Thursday, January 12, 2012

Cheers to the UK! Bringing the Best of BBC “Across the Pond”

by Suzanne Kashuba

At the BBC Showcase, reviewers spend a total of 40 hours over four days viewing and evaluating BBC programming.

Imagine sitting in a library-type study carrel for 10 hours a day, four days in a row, doing nothing but watching television.

WNED’s VP for Broadcasting and Station Manager Ron Santora travels all the way to Britain each year for just this purpose. He’s one of a select group of seven U.S. public broadcasting executives who consult for the BBC, helping to determine which programs the British broadcasting service will make available for distribution in America (reaching the bulk of Canadians in the process).

Santora’s already looking forward to the 2012 BBC Showcase in late February (his ninth, this year in Liverpool).

In 2011, the BBC Showcase was held at the Grand Hotel in Brighton, England.

“It’s wonderful. It’s just heaven,” he said. “It’s outstanding television.”

First, the “Group of Seven” peruses a massive BBC catalog describing potential offerings (including drama, comedy, science, arts and nature programming). Then the marathon viewing (and critiquing) begins.


Group of 7: WNED’s Ron Santora (third from left) is one of seven American public broadcasting executives who evaluate and review potential BBC programs for North American audiences at the annual BBC Showcase. The “Group of Seven” is shown here in 2011.

Santora looks for “unique stories and new experiences” for WNED viewers and is not often disappointed.

The BBC, which bills itself as “the world’s storyteller,” creates “some of the best quality television productions made” in terms of research, writing and production values, he said. “When BBC sits down to do a drama, they’re making a movie.”

In a typical month, programs from across the pond account for more than a third (approximately 35 percent) of WNED’s primetime schedule (8-11 p.m.). They’ve included intriguing mystery series like “Poirot” and “Sherlock Holmes;” popular comedies like “As Time Goes By;” and lavish dramas (including the smash hit series “Downton Abbey”).

Listed below are just a few of the British programs that have or will soon air on WNED-TV.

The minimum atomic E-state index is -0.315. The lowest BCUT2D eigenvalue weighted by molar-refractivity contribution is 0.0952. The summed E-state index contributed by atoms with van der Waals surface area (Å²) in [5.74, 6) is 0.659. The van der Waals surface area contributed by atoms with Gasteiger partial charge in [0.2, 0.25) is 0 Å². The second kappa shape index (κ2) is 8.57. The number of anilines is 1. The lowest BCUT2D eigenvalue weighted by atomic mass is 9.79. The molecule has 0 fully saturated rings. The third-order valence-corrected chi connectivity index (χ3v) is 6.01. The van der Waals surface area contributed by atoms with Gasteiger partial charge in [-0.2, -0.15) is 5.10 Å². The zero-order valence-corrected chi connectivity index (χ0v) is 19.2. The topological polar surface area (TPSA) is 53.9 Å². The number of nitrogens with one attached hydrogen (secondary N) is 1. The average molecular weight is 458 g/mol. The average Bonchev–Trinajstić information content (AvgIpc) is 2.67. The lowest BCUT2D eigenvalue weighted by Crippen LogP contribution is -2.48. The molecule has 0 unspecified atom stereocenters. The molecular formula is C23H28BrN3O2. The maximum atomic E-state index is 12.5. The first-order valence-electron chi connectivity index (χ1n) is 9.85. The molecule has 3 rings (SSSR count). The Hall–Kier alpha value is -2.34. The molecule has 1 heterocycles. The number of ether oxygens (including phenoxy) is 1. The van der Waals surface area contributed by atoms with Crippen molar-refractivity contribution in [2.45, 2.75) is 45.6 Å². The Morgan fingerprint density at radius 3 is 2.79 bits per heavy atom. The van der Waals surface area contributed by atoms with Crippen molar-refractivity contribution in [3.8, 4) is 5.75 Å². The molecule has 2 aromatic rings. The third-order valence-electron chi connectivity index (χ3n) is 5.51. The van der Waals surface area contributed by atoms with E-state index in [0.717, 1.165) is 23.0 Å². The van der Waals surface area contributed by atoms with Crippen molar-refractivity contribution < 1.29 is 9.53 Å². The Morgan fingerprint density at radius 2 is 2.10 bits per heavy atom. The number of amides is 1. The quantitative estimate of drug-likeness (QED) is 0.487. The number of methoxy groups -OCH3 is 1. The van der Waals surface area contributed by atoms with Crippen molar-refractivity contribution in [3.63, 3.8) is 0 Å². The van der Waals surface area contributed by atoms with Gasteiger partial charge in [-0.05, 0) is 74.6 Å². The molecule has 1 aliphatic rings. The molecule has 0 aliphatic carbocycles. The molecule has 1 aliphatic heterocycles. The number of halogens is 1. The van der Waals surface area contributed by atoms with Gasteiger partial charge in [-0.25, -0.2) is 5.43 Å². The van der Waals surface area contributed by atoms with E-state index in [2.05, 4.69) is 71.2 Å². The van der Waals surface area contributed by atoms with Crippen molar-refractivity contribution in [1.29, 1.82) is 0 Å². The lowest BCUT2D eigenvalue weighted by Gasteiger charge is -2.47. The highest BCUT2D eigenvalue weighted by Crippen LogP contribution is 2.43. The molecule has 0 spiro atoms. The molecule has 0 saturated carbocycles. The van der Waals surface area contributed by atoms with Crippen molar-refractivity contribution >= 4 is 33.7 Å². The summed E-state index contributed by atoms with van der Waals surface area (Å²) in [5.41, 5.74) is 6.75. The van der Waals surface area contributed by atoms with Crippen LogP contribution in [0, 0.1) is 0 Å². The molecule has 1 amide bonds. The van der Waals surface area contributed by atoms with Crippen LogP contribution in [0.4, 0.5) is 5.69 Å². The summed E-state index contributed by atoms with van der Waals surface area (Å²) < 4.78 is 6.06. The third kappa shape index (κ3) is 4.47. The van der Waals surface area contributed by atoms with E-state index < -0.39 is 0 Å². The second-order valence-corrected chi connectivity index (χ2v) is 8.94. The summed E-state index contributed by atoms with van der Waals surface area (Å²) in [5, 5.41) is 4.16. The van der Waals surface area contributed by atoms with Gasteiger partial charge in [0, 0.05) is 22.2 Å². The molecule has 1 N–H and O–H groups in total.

MI-5 (spy drama) (Thursdays at 10 p.m. on WNED-TV)

Robin Hood (Saturdays at 7 p.m. on WNED-TV)

New Tricks  (Saturdays at 9 p.m. on WNED-TV)

And coming soon!

The Queen’s Palaces (Premieres Sunday, Jan. 22 at 8 p.m. on WNED-TV)

History of Science

Nuremberg: Nazis on Trial

Death of the Oceans?


Pleasure and Pain

The Space Shuttle: A Horizon Guide

Surviving Disaster

20th Century Battlefields: Vietnam

Krakatoa: The Last Days

Battle of Britain: The Real Story

Battle for North America


Which do you watch or would you want to tune in to? What other British programs do you enjoy and why?


How does BBC do it?

They can afford to! Each British household pays an annual TV license levy amounting to $227.24 U.S. (or £145.50) in 2010 to support the system. Last year, the BBC budget was reduced, but still amounted to $4.5 billion!

Doing the math, if all U.S. households* contributed the same amount, PBS would amass nearly $25.6 billion! (*112,611,029 in 2005-9: U.S. Census)


Did you know? WNED is a Britcom Pioneer!

WNED has been ahead of the curve in offering British comedies to American (and Canadian) audiences. The station acquired (i.e., purchased) the rights to air the quirky cult classic “Monty Python’s Flying Circus” beginning in 1975. Three decades later (in 2006) PBS began distributing “Monty Python” nationally in the U.S. (It remains the first and only Britcom distributed by PBS.)

1 comment:

  1. Interesting way to choose shows. Great lineup. I would not like to pay that steep tax every year.